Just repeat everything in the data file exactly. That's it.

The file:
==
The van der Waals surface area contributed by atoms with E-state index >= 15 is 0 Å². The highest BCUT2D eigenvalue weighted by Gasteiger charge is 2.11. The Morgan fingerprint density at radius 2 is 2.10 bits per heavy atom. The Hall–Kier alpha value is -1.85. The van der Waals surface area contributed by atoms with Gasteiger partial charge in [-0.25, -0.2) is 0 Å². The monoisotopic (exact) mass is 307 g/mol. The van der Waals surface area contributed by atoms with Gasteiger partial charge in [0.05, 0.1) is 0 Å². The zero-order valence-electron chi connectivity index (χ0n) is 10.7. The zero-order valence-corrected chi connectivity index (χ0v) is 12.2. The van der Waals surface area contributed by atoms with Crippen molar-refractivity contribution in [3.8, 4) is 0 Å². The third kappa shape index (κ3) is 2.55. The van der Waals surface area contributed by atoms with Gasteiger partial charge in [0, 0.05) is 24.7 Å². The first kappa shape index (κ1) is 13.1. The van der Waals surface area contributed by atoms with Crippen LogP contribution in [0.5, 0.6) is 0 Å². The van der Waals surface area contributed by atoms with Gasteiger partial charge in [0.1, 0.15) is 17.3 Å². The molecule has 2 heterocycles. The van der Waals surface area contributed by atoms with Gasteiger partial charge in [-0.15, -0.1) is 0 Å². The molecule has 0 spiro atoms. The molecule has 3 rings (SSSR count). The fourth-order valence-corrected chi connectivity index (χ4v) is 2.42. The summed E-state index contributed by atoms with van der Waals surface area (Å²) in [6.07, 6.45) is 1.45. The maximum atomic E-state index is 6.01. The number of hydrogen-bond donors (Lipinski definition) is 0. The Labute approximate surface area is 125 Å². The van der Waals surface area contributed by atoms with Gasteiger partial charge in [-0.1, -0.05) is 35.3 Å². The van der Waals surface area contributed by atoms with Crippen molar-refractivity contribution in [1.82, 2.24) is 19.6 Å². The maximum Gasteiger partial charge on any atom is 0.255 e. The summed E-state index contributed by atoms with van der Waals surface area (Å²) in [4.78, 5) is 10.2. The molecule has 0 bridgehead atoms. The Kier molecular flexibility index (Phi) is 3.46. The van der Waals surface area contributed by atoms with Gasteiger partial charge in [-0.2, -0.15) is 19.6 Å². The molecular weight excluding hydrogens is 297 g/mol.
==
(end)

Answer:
The van der Waals surface area contributed by atoms with E-state index >= 15 is 0 Å². The highest BCUT2D eigenvalue weighted by Gasteiger charge is 2.11. The Morgan fingerprint density at radius 2 is 2.10 bits per heavy atom. The Hall–Kier alpha value is -1.85. The van der Waals surface area contributed by atoms with Gasteiger partial charge in [-0.25, -0.2) is 0 Å². The monoisotopic (exact) mass is 307 g/mol. The van der Waals surface area contributed by atoms with Gasteiger partial charge in [0.05, 0.1) is 0 Å². The zero-order valence-electron chi connectivity index (χ0n) is 10.7. The zero-order valence-corrected chi connectivity index (χ0v) is 12.2. The van der Waals surface area contributed by atoms with Crippen molar-refractivity contribution in [3.8, 4) is 0 Å². The third kappa shape index (κ3) is 2.55. The van der Waals surface area contributed by atoms with Gasteiger partial charge in [0, 0.05) is 24.7 Å². The first kappa shape index (κ1) is 13.1. The van der Waals surface area contributed by atoms with Crippen LogP contribution in [0.5, 0.6) is 0 Å². The van der Waals surface area contributed by atoms with Gasteiger partial charge in [0.1, 0.15) is 17.3 Å². The molecule has 2 heterocycles. The van der Waals surface area contributed by atoms with Gasteiger partial charge in [-0.15, -0.1) is 0 Å². The molecule has 0 spiro atoms. The molecule has 3 rings (SSSR count). The fourth-order valence-corrected chi connectivity index (χ4v) is 2.42. The summed E-state index contributed by atoms with van der Waals surface area (Å²) in [6.07, 6.45) is 1.45. The maximum atomic E-state index is 6.01. The number of hydrogen-bond donors (Lipinski definition) is 0. The Labute approximate surface area is 125 Å². The van der Waals surface area contributed by atoms with Gasteiger partial charge in [-0.1, -0.05) is 35.3 Å². The van der Waals surface area contributed by atoms with Crippen molar-refractivity contribution in [1.82, 2.24) is 19.6 Å². The maximum Gasteiger partial charge on any atom is 0.255 e. The summed E-state index contributed by atoms with van der Waals surface area (Å²) in [4.78, 5) is 10.2. The molecule has 0 bridgehead atoms. The Kier molecular flexibility index (Phi) is 3.46. The van der Waals surface area contributed by atoms with Gasteiger partial charge in [-0.2, -0.15) is 19.6 Å². The molecular weight excluding hydrogens is 297 g/mol.